After David Horn left his global marketing and relationship management job at Morgan Stanley in 2005, he took off for his second home in the Dominican Republic. After flying more than 200 nights a year for his last five years in corporate America, it was time for a little R&R.
While on the beach one day, Horn ran into Francisco Gonzalez - another Morgan Stanley employee. Gonzalez was reading The Female Brain upon a recommendation from a friend. “I thought it made a lot of sense to learn a bit about women’s behavior from the scientific point of view,” Gonzalez said.
Both men were looking for their next career move, and agreed the female market was one they had to tap into. In 2009, they pooled their money to launch CoupTessa - a daily deal site targeted specifically to women. According to the duo, two key factors that drove their business decisions were 1) women are estimated to make 80 percent of all buying decisions in American households and 2) women spend more time online researching products, and recommending favorite brands and products to others in their social circles.
“We were aware of some of the daily deal sites that were large global players, but we felt that they had missed an opportunity - and that was to identify a really focused target market which really controls most of the purchasing power decisions,” Horn said. “The goal was to build a business around women, the understanding of women, the needs of women.”
Gonzalez and Horn approached CoupTessa from two different perspectives; Horn is the older, married, soon-to-be grandfather, while Gonzalez brings the younger, single viewpoint to the business. Both men say they crammed information from books, Web sites, mommy blogs, wisdom from female friends and family, and other sources into their brains on women and what they are looking for in deals, brands, from society, and what gives them a sense of self-worth -- from the stay-at-home mom to the single or married career woman to the retired grandmother.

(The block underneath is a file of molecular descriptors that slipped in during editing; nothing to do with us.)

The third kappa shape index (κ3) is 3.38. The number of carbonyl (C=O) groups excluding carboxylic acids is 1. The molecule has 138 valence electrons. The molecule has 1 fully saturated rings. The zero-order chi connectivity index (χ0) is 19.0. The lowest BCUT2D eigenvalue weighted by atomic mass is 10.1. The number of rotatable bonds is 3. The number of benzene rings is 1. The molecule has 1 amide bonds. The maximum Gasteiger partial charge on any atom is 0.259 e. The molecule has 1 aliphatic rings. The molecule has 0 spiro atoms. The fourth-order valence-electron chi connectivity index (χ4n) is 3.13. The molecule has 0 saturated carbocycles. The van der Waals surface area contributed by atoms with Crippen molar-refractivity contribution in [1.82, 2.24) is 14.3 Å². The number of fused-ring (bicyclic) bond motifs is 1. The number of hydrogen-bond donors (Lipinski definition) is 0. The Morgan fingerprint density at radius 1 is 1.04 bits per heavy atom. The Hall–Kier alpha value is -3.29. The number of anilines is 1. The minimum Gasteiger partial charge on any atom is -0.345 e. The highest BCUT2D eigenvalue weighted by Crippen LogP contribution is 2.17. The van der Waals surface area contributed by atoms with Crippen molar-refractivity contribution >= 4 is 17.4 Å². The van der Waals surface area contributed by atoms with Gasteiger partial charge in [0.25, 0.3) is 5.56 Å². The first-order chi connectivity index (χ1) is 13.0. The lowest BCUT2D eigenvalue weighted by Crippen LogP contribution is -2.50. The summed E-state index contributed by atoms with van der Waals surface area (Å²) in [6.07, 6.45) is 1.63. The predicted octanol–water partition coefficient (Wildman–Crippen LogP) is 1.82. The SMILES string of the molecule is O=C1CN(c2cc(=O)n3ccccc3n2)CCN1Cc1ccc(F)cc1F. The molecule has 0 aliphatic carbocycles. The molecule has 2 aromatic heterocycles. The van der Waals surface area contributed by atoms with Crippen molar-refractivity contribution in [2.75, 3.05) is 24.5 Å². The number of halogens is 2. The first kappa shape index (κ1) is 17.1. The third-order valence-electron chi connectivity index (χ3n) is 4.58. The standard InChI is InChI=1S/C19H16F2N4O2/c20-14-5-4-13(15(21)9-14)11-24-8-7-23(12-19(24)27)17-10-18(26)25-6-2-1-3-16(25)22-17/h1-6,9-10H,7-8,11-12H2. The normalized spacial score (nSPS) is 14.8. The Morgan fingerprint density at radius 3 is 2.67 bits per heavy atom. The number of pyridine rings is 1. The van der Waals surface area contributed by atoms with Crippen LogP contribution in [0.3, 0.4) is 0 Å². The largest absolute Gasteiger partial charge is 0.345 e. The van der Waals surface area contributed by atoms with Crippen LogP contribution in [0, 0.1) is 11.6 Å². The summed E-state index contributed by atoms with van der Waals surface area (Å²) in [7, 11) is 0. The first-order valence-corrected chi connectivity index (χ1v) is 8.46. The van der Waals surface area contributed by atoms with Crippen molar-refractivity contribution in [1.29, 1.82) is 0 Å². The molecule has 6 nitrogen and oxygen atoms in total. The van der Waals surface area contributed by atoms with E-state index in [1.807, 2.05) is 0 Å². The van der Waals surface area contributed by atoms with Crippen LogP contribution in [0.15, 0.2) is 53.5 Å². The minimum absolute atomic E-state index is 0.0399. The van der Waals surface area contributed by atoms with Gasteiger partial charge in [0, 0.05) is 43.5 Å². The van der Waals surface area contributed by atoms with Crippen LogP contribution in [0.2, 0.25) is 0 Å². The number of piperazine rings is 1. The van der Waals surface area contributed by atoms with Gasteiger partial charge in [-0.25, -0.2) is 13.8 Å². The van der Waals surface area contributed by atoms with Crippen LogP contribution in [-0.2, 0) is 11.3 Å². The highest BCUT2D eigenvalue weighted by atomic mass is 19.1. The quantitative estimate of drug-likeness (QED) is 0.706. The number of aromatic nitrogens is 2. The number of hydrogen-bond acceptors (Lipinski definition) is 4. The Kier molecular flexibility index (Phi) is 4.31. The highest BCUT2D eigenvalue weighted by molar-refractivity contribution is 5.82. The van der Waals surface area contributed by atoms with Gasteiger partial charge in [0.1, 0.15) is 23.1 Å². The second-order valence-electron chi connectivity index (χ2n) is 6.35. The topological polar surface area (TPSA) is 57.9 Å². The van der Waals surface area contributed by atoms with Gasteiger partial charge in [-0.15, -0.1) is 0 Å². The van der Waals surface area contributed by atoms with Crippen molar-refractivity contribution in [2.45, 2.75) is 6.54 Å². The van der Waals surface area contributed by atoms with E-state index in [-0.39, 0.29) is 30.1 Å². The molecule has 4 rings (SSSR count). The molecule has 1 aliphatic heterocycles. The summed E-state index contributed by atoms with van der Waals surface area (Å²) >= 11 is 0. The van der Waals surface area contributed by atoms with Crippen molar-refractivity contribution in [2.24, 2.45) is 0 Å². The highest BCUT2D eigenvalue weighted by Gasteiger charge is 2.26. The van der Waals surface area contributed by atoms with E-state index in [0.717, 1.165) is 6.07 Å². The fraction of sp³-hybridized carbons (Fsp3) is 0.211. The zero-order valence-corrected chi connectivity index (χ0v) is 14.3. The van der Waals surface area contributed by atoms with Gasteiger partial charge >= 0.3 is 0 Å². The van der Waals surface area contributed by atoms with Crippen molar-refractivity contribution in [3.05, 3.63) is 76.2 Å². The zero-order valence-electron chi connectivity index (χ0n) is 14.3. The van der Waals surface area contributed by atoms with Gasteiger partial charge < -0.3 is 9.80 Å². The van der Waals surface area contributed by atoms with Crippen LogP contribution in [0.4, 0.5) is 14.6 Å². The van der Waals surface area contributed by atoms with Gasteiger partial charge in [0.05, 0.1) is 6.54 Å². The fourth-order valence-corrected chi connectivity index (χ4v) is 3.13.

“Women tend to do it all, they’re genetically coded to do it all,” Horn said. “If we could find a way to give them something a little something they deserve, it would be a very interesting business.”
CoupTessa currently offers deals in five cities - Miami, Fort Lauderdale, Atlanta, Boston and Philadelphia - and has several thousands subscribers. Horn says currently it’s a multi-million dollar business, offering everything from manicures and pedicures, massages, laser hair removal, carpet and air duct cleaning, facials, brunch and drinks, tickets to food and wine festivals, and sunset cruises. The company is currently seeking funding to further expand, and in the next few months plans to increase its offerings.
Horn and Gonzalez say one of the biggest lessons they learned was that women want relationships with good, reliable merchants who respect them as consumers and offer a high-quality experience.
They also learned:
-Women’s median income has increased much more than men’s in recent years -Women are much more connected thru social media -Women are very research-oriented -Women care about charity and philanthropy -Women are interested in doing things with each other and love to network
“Funniest of all, they love to buy after 10 p.m.,” Gonzalez said, “probably because at that time, they have finally taken care of all of us, of their relationships, their children, their partners, their business obligations ... and now, after 10 p.m., it’s time for them. And as we always say about women, ‘you deserve it.’”
So why are Horn and Gonzalez so confident they know what women want?
“We are world-class listeners and we are surrounded by women on our team, in our lives, in our families,” Gonzalez said. “All you need is to do proactive listening and thinking when addressing the needs of women.”
But Dori Molitor, founder of Woman Wise, a consulting firm specializing in marketing to women, has a warning for entrepreneurs: don’t pigeon-hole women in terms of what deals to offer.
“Women are the chief purchasing officers of the household. She is buying everything so she is interested in deals on computers or vacations or health care or restaurants” Molitor said. “Women care about more things and she’s very involved - she takes a very holistic standpoint in buying and purchasing things for herself and her family. I think to get so niched like that ... is too much stereotyping.”
Molitor stressed the importance of message boards or other forms of a two-way online community in which consumers can tell deal sites - or any other e-commerce site - what they want and give feedback about their user experience. What’s lacking in many deal sites, she noted, is back-and-forth conversation between seller and user.
She said brands and start-ups can also benefit from including a philanthropic element to their business model to achieve that “profits with purpose” element of their business to attract consumers.
“Be thinking about, what is your social good that you’re doing beyond price? How can you use your network and corporate strength to allow women to be a part of something that’s making the world better?” she asked. “She wants deals for herself but she also wants to make a difference and be part of helping the community and the world at large. There’s a higher purpose.”